Yesterday there was a debate in Nairobi on the UK’s referendum on EU membership, on which there will be a vote in the UK (and Gibraltar) on June 23. Europe is the second largest destination for Kenya’s exports (after the rest of Africa) and the UK is second in Europe with about Kshs 40 billion of exports from Kenya, slightly behind Netherlands (a destination for flowers). Overall, the UK is the fourth largest destination of Kenya’s exports (after Uganda, Netherlands, the US), and it imports about the same amount from the UK (Kshs 42 billion).
The debate was sponsored by the St. Paul’s Property Trust and had Aly Khan Satchu (as the moderator), Graham Shaw (Brexiter) arguing for Britain to exit) and Chris Foot (Remainer) arguing for Britain to remain in the EU).
Reasons to BREXIT
If #BREXIT doesn’t happen now, Britain will beholden to unelected decision-makers in Brussels for the next 40 years. Other countries will soon have similar votes.
The (bureaucratic) EU has 5 laws on pillow cases, 109 on pillows, and 12,000 on milk.
Germany bailed out Greece, and the EU will soon have to bail it out again (Italy is also shaky)
EU laws limit Britain’s ability to get top talent (e.g from Kenya) as they have to give preference to the EU states.
Under the EU, the production of a country is controlled (they may have to destroy fishing boats, and Portugal’s wine industry was destroyed by the EU).
Britain will have to renegotiate trade deals with 28 (and maybe 32) countries, but probably has no interest in trading with 10 of them.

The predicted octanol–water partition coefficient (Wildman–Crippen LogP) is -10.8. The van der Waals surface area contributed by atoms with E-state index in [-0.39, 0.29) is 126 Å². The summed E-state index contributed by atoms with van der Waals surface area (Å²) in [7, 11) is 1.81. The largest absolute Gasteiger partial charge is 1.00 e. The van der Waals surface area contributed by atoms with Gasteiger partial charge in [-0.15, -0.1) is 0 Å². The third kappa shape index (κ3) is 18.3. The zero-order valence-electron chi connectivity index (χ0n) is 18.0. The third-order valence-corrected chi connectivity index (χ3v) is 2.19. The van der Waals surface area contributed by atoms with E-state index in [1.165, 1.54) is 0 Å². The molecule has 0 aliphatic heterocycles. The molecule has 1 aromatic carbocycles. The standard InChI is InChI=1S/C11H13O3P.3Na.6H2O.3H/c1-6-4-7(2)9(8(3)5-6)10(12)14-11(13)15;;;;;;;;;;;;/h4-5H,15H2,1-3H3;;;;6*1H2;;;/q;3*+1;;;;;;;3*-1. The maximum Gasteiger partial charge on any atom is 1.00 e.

Brexit debate in Nairobi
Points against BREXIT
The great Winston Churchill wrote a book title “Europe Unite”.
56% of Britain exports are to the EU, – don’t BREXIT.
The last time the UK thrived outside the EU, it had a protectionist market called the colonial empire.
There has not been much discussion about the positives of being in the EU – only the negatives – and that is not enough reason to leave.
Impact on Barclays Premier League (BPL)? : Arsene Wenger (Arsenal manager) asked Britain to stay in the EU (which is a huge global export, but how many in Europe watch the BPL ?).
The world is moving towards integration (e.g The East African Community).
The rise of nationalism in Europe is a concern.
Britain at 16%, is Europe’s biggest export market, ahead of the US (14%), and China (8%).
Also see this forum, with the (then) High Commissioner from Britain to Kenya in which he discussed the relationship between the two countries.
Decided to sell out of Bralirwa Rwanda and Stanbic Uganda, but its’ more difficult getting out thatn it was getting in (during their respective IPO’s). For Uganda, you have to open a CDS account there, just to sell your shares.
It’s been reported that the oil pipeline from Uganda is going to go through Tanzania, not Kenya. Two forgotten facts about the Uganda oil decision are that; (1) President Museveni of Uganda has been steadfast that he wanted to refine oil in Uganda, not export raw crude (2) Uganda’s oil has been said to be waxy or heavy. This means it would require complex heating to keep it flowing along a complex oil pipeline through the rift valleys and hills – to the coast of Kenya.
The cost, insecurity and difficulty of building infrastructure have been cited reasons that Uganda opted to go through Tanzania. Still Kenya has several LAPSSET projects on the cards including an oil pipeline to go to Lamu where there would be a new highway, railway, coal plant and modern, deep-sea port.
Last year at the TDS Nairobi summit, during the 10th Ministerial Conference (MC10) of the World Trade Organization (WTO), a session was held on local content in extractive (and oil) industries. Some interesting comments there included:
It is a legitimate objective for any resource rich country to try to maximize the value of its resources.